In hierarchical societies with a collective ethos, such as Tonga, interventions that target social groupings, e.g. families, schools and churches, may be more effective than those that rely on individual behaviour changes. Furthermore, a multi-pronged approach that engages government leaders to implement policies, community leaders to role model and influence practices, and families to influence adolescents' behaviours may be more effective in societies that are hierarchically organized than only targeting a specific age group, e.g. adolescence, that has relatively little status or autonomy. It seems that the community capacity-building approach taken in MYP was probably necessary but not sufficient for slowing the rapid weight gain in this population. Other innovative strategies will need to be tested to address the powerful socio-cultural barriers to healthy weight in the Tongan community.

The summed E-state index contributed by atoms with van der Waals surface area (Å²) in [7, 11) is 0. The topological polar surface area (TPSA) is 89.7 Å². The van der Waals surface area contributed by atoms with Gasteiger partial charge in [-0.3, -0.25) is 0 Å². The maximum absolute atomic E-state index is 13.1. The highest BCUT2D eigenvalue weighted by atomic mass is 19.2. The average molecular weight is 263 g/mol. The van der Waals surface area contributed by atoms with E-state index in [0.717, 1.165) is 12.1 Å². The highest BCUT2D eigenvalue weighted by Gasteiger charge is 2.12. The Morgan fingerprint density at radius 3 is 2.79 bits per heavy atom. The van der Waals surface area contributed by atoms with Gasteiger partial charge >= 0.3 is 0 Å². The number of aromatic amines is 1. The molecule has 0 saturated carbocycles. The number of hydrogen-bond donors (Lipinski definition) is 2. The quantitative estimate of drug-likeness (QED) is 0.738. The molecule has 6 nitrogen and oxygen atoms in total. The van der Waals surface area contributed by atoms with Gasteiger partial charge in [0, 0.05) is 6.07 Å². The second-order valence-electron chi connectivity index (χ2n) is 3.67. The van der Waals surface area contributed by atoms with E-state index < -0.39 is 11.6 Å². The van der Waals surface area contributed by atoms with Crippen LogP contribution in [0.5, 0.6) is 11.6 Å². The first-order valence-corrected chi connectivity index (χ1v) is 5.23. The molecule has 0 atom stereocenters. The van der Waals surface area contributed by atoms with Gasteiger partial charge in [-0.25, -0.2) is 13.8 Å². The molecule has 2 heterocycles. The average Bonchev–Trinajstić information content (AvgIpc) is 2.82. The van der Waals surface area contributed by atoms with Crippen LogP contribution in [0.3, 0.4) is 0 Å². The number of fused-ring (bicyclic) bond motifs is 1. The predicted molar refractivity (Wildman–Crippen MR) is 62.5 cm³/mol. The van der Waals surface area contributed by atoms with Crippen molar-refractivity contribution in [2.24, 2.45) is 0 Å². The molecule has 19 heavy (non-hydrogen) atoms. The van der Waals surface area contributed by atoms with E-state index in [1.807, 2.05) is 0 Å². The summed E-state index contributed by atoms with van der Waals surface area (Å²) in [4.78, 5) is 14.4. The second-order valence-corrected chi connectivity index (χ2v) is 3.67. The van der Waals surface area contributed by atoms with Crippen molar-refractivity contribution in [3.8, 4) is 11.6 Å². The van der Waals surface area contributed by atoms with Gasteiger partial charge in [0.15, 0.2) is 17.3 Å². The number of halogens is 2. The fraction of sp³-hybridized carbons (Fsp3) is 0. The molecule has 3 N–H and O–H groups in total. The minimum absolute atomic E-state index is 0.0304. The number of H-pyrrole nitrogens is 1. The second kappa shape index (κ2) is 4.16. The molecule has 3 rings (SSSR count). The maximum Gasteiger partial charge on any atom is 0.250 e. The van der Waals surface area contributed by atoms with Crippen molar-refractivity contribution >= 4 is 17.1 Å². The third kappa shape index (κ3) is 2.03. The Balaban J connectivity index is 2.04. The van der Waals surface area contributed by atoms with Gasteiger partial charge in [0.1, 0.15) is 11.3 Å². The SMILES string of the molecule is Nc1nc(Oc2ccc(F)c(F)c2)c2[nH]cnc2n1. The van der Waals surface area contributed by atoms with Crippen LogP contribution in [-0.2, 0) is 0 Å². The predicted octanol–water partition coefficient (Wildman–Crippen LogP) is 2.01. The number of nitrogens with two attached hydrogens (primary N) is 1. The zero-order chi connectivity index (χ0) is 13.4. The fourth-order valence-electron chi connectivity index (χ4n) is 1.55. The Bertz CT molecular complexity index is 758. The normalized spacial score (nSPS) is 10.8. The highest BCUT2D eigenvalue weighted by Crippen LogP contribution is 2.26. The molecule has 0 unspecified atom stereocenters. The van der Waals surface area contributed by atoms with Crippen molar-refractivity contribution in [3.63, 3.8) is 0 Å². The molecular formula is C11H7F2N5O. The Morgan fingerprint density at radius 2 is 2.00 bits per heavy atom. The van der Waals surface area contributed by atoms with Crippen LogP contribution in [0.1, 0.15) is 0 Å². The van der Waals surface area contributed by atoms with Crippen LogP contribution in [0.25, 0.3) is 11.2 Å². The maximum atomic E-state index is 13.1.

One of the measures of quality of life showed a smaller increase in the adolescents from Tongatapu (intervention group) compared to the less urbanized, outer island of Vava'u (comparison group). The interpretation of this finding is uncertain and a potential explanation may be that adolescents on the main island are exposed to more pressure in terms of achieving high examination results and obtaining employment or overseas tertiary education places. Further analyses or studies will be needed to explore this issue.